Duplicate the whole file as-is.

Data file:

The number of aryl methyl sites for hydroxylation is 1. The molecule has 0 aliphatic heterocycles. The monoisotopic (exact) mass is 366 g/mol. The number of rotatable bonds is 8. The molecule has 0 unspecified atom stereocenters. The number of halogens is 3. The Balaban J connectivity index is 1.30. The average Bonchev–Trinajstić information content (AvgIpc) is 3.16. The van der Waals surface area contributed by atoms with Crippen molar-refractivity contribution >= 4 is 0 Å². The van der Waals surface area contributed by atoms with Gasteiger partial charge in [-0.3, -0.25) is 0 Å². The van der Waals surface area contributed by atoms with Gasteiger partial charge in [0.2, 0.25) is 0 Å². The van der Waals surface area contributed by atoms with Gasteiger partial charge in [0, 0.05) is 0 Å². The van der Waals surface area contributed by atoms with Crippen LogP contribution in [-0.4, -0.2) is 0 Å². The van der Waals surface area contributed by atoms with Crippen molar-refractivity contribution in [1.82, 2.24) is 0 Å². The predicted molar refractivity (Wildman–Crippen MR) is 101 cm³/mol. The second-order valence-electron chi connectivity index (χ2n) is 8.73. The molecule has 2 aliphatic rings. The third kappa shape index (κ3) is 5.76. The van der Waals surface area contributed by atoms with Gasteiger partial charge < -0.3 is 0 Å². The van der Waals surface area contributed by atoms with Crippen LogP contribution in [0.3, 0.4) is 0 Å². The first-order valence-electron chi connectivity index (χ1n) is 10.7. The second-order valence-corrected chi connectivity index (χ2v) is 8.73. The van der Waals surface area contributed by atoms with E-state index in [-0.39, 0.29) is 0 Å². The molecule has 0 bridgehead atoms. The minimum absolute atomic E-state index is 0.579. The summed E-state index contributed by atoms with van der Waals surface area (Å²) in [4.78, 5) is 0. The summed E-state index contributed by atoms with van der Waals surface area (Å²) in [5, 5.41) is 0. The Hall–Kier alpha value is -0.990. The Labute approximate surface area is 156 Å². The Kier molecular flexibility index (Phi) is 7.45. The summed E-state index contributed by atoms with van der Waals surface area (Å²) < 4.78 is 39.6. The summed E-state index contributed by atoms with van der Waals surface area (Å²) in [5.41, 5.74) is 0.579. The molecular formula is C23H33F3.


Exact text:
The number of aryl methyl sites for hydroxylation is 1. The molecule has 0 aliphatic heterocycles. The monoisotopic (exact) mass is 366 g/mol. The number of rotatable bonds is 8. The molecule has 0 unspecified atom stereocenters. The number of halogens is 3. The Balaban J connectivity index is 1.30. The average Bonchev–Trinajstić information content (AvgIpc) is 3.16. The van der Waals surface area contributed by atoms with Crippen molar-refractivity contribution >= 4 is 0 Å². The van der Waals surface area contributed by atoms with Gasteiger partial charge in [-0.3, -0.25) is 0 Å². The van der Waals surface area contributed by atoms with Gasteiger partial charge in [0.2, 0.25) is 0 Å². The van der Waals surface area contributed by atoms with Gasteiger partial charge in [0, 0.05) is 0 Å². The van der Waals surface area contributed by atoms with Crippen LogP contribution in [-0.4, -0.2) is 0 Å². The van der Waals surface area contributed by atoms with Crippen molar-refractivity contribution in [1.82, 2.24) is 0 Å². The predicted molar refractivity (Wildman–Crippen MR) is 101 cm³/mol. The second-order valence-electron chi connectivity index (χ2n) is 8.73. The molecule has 2 aliphatic rings. The third kappa shape index (κ3) is 5.76. The van der Waals surface area contributed by atoms with Gasteiger partial charge < -0.3 is 0 Å². The van der Waals surface area contributed by atoms with Crippen LogP contribution in [0.3, 0.4) is 0 Å². The first-order valence-electron chi connectivity index (χ1n) is 10.7. The second-order valence-corrected chi connectivity index (χ2v) is 8.73. The van der Waals surface area contributed by atoms with E-state index in [-0.39, 0.29) is 0 Å². The molecule has 0 bridgehead atoms. The minimum absolute atomic E-state index is 0.579. The summed E-state index contributed by atoms with van der Waals surface area (Å²) in [4.78, 5) is 0. The summed E-state index contributed by atoms with van der Waals surface area (Å²) in [5, 5.41) is 0. The Hall–Kier alpha value is -0.990. The Labute approximate surface area is 156 Å². The Kier molecular flexibility index (Phi) is 7.45. The summed E-state index contributed by atoms with van der Waals surface area (Å²) < 4.78 is 39.6. The summed E-state index contributed by atoms with van der Waals surface area (Å²) in [5.41, 5.74) is 0.579. The molecular formula is C23H33F3.